Timothy Rice

The Goblin Emperor

Better to build new bridges than to pine after what’s been washed away

Rating: 4/5 – Recommended without hesitation.

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The Goblin Emperor is the delightfully uplifting story of Maia, the half-goblin/half-elf fourth son of the ruler of the Elflands. Exiled to a life of poverty by his contemptuous father, he suddenly finds himself elevated to Emperor – a role he is neither prepared for nor desires.

Katherine Addison’s magnificent prose is extraordinary for its ability to evoke the same feeling of bewilderment and helplessness experienced by the new emperor. Maia is deluged by an overwhelming cascade of courtiers, positions of office, customs, and duties, all of which make perfect sense to everyone but him and by extension, the reader. Gradually his and our understanding is built up, and by the novel’s conclusion the workings of the empire have begun to feel natural and intuitive.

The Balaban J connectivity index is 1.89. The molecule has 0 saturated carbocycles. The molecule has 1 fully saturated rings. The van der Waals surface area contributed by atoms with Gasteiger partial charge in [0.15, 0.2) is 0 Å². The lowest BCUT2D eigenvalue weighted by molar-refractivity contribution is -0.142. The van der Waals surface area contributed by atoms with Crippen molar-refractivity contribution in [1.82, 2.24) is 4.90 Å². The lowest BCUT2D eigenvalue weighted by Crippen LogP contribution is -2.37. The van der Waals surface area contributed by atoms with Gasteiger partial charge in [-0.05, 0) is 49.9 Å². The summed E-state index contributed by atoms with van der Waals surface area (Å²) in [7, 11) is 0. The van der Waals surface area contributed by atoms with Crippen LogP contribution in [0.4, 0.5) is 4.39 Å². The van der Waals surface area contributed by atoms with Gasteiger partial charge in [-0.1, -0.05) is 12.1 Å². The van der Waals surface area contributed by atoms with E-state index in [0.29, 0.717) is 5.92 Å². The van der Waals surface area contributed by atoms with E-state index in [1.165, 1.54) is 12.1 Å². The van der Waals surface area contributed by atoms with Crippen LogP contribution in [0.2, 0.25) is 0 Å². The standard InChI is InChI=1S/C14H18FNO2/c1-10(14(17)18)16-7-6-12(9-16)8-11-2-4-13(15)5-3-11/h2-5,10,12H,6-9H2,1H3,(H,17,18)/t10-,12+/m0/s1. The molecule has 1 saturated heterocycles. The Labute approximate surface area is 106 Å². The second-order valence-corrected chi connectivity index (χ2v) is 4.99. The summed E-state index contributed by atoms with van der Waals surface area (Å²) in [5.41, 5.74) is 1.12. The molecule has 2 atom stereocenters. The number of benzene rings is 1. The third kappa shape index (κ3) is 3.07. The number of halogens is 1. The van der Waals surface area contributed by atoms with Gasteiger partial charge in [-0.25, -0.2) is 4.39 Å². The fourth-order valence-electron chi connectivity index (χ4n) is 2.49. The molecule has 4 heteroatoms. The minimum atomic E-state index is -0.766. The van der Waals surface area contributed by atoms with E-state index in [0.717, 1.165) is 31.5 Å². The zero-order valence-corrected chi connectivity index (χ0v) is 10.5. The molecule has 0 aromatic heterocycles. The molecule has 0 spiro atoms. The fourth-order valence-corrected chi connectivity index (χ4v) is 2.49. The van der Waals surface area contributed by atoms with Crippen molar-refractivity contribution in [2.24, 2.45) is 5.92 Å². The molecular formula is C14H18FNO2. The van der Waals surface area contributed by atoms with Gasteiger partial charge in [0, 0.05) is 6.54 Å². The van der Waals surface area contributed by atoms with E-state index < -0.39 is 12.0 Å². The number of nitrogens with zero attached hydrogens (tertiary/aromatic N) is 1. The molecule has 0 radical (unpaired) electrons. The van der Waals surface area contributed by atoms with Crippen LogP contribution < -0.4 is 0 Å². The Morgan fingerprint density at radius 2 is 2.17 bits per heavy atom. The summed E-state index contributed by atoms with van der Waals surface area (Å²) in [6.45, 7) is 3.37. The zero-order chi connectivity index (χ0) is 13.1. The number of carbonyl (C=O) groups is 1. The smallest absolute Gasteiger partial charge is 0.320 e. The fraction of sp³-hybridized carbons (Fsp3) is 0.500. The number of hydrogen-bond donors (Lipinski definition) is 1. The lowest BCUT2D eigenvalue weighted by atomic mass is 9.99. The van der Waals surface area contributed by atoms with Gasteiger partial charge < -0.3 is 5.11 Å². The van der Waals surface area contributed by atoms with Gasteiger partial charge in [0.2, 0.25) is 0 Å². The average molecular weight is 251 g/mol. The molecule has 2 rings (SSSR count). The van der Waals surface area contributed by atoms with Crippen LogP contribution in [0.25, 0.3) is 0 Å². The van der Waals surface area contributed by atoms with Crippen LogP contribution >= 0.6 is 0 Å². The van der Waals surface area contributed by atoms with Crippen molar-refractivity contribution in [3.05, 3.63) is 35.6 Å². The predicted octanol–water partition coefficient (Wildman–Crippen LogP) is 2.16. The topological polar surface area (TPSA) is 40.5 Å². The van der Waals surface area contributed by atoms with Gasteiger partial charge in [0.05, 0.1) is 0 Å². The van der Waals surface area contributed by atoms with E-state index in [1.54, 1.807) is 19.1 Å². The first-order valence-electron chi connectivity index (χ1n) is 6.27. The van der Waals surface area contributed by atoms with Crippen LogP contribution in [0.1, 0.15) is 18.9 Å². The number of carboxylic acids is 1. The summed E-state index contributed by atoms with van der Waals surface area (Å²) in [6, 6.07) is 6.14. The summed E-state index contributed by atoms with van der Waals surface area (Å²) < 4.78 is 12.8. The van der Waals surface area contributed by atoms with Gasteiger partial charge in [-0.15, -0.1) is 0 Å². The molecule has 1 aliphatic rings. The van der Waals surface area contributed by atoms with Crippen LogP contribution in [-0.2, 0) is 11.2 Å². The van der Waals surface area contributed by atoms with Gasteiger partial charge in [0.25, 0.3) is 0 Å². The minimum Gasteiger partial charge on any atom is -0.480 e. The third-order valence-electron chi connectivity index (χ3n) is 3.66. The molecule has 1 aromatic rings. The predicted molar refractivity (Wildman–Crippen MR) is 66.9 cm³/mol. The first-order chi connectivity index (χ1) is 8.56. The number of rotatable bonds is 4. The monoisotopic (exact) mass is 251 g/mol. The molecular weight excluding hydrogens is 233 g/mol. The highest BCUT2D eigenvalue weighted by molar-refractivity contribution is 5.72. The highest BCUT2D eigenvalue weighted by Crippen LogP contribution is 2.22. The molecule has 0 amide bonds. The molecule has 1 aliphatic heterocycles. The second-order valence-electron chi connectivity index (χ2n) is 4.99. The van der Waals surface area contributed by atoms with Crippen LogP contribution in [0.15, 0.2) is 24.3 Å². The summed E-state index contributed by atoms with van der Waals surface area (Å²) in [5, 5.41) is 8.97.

Maia’s emotional growth from browbeaten child to assured leader is tranquilly cathartic and I finished the story feeling peacefully content. It was not unlike getting a good meal with friends after a long week, or sinking into bed after a hard day of work. I just felt good after reading it. Usually I don’t like this sort of feel good story, but there was something quietly empowering about this one.

My one lone complaint is that the section at the end of the book describing Elvish culture should be moved to the start. While it may have interfered slightly with the reader’s sense of confusion, I think it would have provided just enough of a starting point to get someone started.